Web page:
I keep looking for a personal connection through my ancestors to the South Downs, and I guess the MITCHELL family who ended up at West Dean, Sussex would probably be the best fit, but really the strongest personal connection with the South Downs come through me.
Don’t be put off by the obstacles if you are planning on visiting the London Family History Centre.
It is not really as awkward as it looks to get across the road and into the building, but it is more than a little disconcerting as you emerge from the London Underground pedestrian subway to be confronted with barriers and fences.
Today when I visited there was a crossing point and break in the fence just to the right of the subway entrance in front of the Science Museum, but I suspect this changes on a fairly regular basis, so that piece of information may not be a lot of use unless you plan to visit in the next few weeks.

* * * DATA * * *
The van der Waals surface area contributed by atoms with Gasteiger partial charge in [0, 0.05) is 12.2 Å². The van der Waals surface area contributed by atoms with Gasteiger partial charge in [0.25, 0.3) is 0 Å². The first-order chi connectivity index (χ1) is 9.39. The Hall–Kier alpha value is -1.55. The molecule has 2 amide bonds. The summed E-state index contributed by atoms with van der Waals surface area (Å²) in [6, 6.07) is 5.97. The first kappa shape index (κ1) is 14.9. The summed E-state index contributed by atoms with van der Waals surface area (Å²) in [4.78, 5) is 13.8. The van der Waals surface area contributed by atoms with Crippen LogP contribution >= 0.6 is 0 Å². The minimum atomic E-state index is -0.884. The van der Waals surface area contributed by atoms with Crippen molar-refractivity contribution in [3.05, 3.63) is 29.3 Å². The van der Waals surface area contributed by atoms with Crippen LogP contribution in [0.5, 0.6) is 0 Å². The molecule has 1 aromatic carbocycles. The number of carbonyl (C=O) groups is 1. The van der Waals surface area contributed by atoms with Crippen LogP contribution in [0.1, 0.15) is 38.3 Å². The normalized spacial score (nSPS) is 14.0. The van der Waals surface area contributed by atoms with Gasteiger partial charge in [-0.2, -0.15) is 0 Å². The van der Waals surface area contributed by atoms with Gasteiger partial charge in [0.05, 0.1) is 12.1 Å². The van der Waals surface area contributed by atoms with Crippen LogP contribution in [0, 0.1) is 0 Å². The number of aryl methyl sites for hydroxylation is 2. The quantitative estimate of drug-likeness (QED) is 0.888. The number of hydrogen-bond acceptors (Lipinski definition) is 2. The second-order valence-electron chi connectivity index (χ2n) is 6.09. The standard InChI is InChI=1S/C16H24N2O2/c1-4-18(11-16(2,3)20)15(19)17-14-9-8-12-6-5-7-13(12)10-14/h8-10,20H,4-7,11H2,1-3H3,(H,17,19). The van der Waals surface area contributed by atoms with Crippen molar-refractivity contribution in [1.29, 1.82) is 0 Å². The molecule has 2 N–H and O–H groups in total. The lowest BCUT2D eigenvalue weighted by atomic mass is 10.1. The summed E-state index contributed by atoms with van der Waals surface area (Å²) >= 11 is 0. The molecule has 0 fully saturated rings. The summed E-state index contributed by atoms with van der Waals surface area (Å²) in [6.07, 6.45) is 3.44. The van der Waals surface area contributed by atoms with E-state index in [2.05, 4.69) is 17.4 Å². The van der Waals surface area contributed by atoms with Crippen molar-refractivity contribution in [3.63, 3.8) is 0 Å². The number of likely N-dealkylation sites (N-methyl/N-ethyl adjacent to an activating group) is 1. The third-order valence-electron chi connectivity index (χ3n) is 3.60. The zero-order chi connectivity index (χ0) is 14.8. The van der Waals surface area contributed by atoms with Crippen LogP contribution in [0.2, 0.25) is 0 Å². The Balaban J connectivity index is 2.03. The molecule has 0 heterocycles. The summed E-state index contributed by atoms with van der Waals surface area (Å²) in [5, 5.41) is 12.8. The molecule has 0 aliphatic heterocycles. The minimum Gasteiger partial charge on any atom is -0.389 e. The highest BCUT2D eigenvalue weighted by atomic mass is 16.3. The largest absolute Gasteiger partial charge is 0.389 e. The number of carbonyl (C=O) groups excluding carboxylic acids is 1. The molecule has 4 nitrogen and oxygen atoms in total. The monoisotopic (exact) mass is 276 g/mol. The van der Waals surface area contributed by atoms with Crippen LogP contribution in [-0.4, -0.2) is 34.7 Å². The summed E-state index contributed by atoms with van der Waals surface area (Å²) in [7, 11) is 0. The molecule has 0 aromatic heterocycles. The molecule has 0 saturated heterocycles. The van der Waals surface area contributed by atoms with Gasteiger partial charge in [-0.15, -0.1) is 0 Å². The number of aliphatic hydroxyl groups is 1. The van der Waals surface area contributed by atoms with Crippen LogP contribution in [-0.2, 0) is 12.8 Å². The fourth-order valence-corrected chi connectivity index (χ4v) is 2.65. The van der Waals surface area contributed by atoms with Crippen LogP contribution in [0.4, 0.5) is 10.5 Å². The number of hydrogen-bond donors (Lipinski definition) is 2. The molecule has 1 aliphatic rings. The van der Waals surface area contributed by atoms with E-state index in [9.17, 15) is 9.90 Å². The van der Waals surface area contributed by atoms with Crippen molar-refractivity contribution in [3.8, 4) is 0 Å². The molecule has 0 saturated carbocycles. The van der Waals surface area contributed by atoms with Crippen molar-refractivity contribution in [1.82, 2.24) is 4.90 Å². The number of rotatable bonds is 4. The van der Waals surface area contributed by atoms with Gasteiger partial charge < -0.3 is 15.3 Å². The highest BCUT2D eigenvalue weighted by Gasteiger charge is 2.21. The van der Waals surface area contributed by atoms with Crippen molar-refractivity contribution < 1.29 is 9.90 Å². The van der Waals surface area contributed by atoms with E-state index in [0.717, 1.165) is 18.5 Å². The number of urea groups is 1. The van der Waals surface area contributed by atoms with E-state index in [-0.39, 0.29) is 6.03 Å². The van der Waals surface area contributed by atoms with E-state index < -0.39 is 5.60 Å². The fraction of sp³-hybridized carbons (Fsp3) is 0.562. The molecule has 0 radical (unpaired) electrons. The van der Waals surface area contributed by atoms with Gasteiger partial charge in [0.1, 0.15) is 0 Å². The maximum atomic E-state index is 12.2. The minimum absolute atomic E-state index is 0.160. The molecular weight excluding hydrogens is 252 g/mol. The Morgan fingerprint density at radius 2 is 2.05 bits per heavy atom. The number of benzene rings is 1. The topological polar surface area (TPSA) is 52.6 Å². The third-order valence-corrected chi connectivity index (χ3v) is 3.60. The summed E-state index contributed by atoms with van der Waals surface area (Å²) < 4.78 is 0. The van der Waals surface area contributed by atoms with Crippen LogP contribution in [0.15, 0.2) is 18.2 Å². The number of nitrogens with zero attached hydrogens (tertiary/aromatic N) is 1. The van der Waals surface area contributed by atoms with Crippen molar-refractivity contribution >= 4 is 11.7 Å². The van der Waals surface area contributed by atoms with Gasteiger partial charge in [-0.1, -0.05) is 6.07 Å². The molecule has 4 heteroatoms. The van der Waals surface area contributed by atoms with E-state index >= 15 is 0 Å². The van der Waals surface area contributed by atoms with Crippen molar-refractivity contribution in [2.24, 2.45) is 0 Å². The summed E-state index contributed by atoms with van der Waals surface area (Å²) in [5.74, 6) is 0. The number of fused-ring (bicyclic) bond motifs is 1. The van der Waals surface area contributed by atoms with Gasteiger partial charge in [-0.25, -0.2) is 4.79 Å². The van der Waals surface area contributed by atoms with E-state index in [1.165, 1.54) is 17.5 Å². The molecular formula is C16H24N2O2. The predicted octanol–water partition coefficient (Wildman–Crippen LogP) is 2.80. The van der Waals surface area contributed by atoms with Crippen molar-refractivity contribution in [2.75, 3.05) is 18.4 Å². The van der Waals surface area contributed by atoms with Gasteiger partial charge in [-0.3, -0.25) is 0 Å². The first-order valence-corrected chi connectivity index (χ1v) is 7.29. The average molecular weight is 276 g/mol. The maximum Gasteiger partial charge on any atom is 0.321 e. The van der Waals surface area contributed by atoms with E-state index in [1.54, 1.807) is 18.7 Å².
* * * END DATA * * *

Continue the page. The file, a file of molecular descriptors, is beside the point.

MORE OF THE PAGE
The Royal Borough of Kensington and Chelsea seem to be the people responsible for the disruption. It is part of the Exhibiton Road Project which according to the project’s website will convert the street to a place “where culture and learning are accessible to people of all ages and backgrounds with a streetscape that makes that ambition a reality.”
The road and pavement are being merged together and re-surfaced and the volume of traffic is being reduced and slowed down, although not completely removed. It sounds like a good idea and probably worth the disruption although it isn’t scheduled for completion until next year.
It seems particularly apt that the London Family History Centre should be part of an area for “culture and learning”, it certainly deserves greater recognition for the work it does and the resources it provides.